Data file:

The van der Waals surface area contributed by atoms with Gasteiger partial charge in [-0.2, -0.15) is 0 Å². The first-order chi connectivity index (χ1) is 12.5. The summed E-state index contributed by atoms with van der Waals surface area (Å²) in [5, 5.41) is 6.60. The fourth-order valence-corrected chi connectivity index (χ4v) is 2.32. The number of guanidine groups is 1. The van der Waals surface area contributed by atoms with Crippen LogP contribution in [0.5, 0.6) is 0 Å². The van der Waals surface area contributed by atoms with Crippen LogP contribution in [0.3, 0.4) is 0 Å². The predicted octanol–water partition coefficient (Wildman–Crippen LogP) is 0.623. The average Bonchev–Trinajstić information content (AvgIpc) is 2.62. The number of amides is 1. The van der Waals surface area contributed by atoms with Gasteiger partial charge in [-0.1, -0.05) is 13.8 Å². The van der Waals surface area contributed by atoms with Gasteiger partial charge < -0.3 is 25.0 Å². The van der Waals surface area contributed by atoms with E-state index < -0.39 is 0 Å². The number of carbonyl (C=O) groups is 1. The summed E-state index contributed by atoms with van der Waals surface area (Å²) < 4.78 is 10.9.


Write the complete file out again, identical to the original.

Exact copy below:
The van der Waals surface area contributed by atoms with Gasteiger partial charge in [-0.2, -0.15) is 0 Å². The first-order chi connectivity index (χ1) is 12.5. The summed E-state index contributed by atoms with van der Waals surface area (Å²) in [5, 5.41) is 6.60. The fourth-order valence-corrected chi connectivity index (χ4v) is 2.32. The number of guanidine groups is 1. The van der Waals surface area contributed by atoms with Crippen LogP contribution in [0.5, 0.6) is 0 Å². The van der Waals surface area contributed by atoms with Crippen LogP contribution in [0.3, 0.4) is 0 Å². The predicted octanol–water partition coefficient (Wildman–Crippen LogP) is 0.623. The average Bonchev–Trinajstić information content (AvgIpc) is 2.62. The number of amides is 1. The van der Waals surface area contributed by atoms with Gasteiger partial charge in [-0.1, -0.05) is 13.8 Å². The van der Waals surface area contributed by atoms with Gasteiger partial charge < -0.3 is 25.0 Å². The van der Waals surface area contributed by atoms with E-state index < -0.39 is 0 Å². The number of carbonyl (C=O) groups is 1. The summed E-state index contributed by atoms with van der Waals surface area (Å²) < 4.78 is 10.9.